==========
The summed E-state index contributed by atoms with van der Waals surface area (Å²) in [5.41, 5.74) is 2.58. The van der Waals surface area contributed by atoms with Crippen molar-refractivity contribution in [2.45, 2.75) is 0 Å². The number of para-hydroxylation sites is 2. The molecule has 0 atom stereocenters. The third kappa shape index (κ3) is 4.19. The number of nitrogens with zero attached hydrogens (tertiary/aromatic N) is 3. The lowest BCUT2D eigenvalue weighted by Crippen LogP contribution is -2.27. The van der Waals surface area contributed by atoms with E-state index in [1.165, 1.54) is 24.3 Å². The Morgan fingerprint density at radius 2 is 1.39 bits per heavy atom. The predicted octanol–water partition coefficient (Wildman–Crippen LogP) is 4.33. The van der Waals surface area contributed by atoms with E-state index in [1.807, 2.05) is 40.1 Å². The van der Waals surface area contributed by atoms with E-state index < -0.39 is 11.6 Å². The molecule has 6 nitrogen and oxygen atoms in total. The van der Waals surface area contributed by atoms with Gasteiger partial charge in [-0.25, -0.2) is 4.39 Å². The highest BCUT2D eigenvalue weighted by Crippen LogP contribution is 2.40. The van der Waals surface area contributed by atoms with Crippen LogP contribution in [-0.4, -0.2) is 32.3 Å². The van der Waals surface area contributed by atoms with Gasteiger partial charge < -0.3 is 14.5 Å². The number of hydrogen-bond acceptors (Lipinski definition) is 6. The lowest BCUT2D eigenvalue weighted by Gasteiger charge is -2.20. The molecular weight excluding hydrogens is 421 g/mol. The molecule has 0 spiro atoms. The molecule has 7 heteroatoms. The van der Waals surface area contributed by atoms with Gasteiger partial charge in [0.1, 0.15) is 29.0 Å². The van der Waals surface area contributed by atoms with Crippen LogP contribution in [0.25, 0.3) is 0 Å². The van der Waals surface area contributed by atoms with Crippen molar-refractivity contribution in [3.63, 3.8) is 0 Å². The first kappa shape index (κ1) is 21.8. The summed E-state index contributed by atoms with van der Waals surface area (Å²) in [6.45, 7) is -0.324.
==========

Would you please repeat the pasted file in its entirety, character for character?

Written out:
The summed E-state index contributed by atoms with van der Waals surface area (Å²) in [5.41, 5.74) is 2.58. The van der Waals surface area contributed by atoms with Crippen molar-refractivity contribution in [2.45, 2.75) is 0 Å². The number of para-hydroxylation sites is 2. The molecule has 0 atom stereocenters. The third kappa shape index (κ3) is 4.19. The number of nitrogens with zero attached hydrogens (tertiary/aromatic N) is 3. The lowest BCUT2D eigenvalue weighted by Crippen LogP contribution is -2.27. The van der Waals surface area contributed by atoms with E-state index in [1.165, 1.54) is 24.3 Å². The Morgan fingerprint density at radius 2 is 1.39 bits per heavy atom. The predicted octanol–water partition coefficient (Wildman–Crippen LogP) is 4.33. The van der Waals surface area contributed by atoms with E-state index in [1.807, 2.05) is 40.1 Å². The van der Waals surface area contributed by atoms with E-state index < -0.39 is 11.6 Å². The molecule has 6 nitrogen and oxygen atoms in total. The van der Waals surface area contributed by atoms with Gasteiger partial charge in [-0.25, -0.2) is 4.39 Å². The highest BCUT2D eigenvalue weighted by Crippen LogP contribution is 2.40. The van der Waals surface area contributed by atoms with Crippen LogP contribution in [-0.4, -0.2) is 32.3 Å². The van der Waals surface area contributed by atoms with Gasteiger partial charge < -0.3 is 14.5 Å². The number of hydrogen-bond acceptors (Lipinski definition) is 6. The lowest BCUT2D eigenvalue weighted by Gasteiger charge is -2.20. The molecular weight excluding hydrogens is 421 g/mol. The molecule has 0 spiro atoms. The molecule has 7 heteroatoms. The van der Waals surface area contributed by atoms with Gasteiger partial charge in [0.1, 0.15) is 29.0 Å². The van der Waals surface area contributed by atoms with Crippen LogP contribution in [0.25, 0.3) is 0 Å². The van der Waals surface area contributed by atoms with Crippen molar-refractivity contribution in [3.63, 3.8) is 0 Å². The first kappa shape index (κ1) is 21.8. The summed E-state index contributed by atoms with van der Waals surface area (Å²) in [6.45, 7) is -0.324.